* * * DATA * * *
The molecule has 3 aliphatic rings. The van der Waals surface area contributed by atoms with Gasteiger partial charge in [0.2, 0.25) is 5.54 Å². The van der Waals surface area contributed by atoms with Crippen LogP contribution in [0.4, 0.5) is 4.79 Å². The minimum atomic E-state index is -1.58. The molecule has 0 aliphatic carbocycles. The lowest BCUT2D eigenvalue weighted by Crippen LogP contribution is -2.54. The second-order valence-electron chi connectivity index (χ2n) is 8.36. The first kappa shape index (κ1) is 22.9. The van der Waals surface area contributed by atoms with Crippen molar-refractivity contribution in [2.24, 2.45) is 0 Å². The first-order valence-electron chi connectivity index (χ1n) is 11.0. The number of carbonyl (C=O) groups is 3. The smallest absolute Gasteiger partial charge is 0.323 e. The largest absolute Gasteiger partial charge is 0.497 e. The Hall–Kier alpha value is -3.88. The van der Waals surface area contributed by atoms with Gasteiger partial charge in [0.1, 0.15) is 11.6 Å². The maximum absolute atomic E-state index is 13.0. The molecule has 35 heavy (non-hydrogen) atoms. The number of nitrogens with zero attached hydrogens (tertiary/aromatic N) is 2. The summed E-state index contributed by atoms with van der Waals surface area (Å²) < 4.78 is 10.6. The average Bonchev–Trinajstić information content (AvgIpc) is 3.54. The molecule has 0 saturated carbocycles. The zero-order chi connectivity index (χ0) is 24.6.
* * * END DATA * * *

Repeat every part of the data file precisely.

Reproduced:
The molecule has 3 aliphatic rings. The van der Waals surface area contributed by atoms with Gasteiger partial charge in [0.2, 0.25) is 5.54 Å². The van der Waals surface area contributed by atoms with Crippen LogP contribution in [0.4, 0.5) is 4.79 Å². The minimum atomic E-state index is -1.58. The molecule has 0 aliphatic carbocycles. The lowest BCUT2D eigenvalue weighted by Crippen LogP contribution is -2.54. The second-order valence-electron chi connectivity index (χ2n) is 8.36. The first kappa shape index (κ1) is 22.9. The van der Waals surface area contributed by atoms with Crippen molar-refractivity contribution in [2.24, 2.45) is 0 Å². The first-order valence-electron chi connectivity index (χ1n) is 11.0. The number of carbonyl (C=O) groups is 3. The smallest absolute Gasteiger partial charge is 0.323 e. The largest absolute Gasteiger partial charge is 0.497 e. The Hall–Kier alpha value is -3.88. The van der Waals surface area contributed by atoms with Gasteiger partial charge in [0.1, 0.15) is 11.6 Å². The maximum absolute atomic E-state index is 13.0. The molecule has 35 heavy (non-hydrogen) atoms. The number of nitrogens with zero attached hydrogens (tertiary/aromatic N) is 2. The summed E-state index contributed by atoms with van der Waals surface area (Å²) < 4.78 is 10.6. The average Bonchev–Trinajstić information content (AvgIpc) is 3.54. The molecule has 0 saturated carbocycles. The zero-order chi connectivity index (χ0) is 24.6.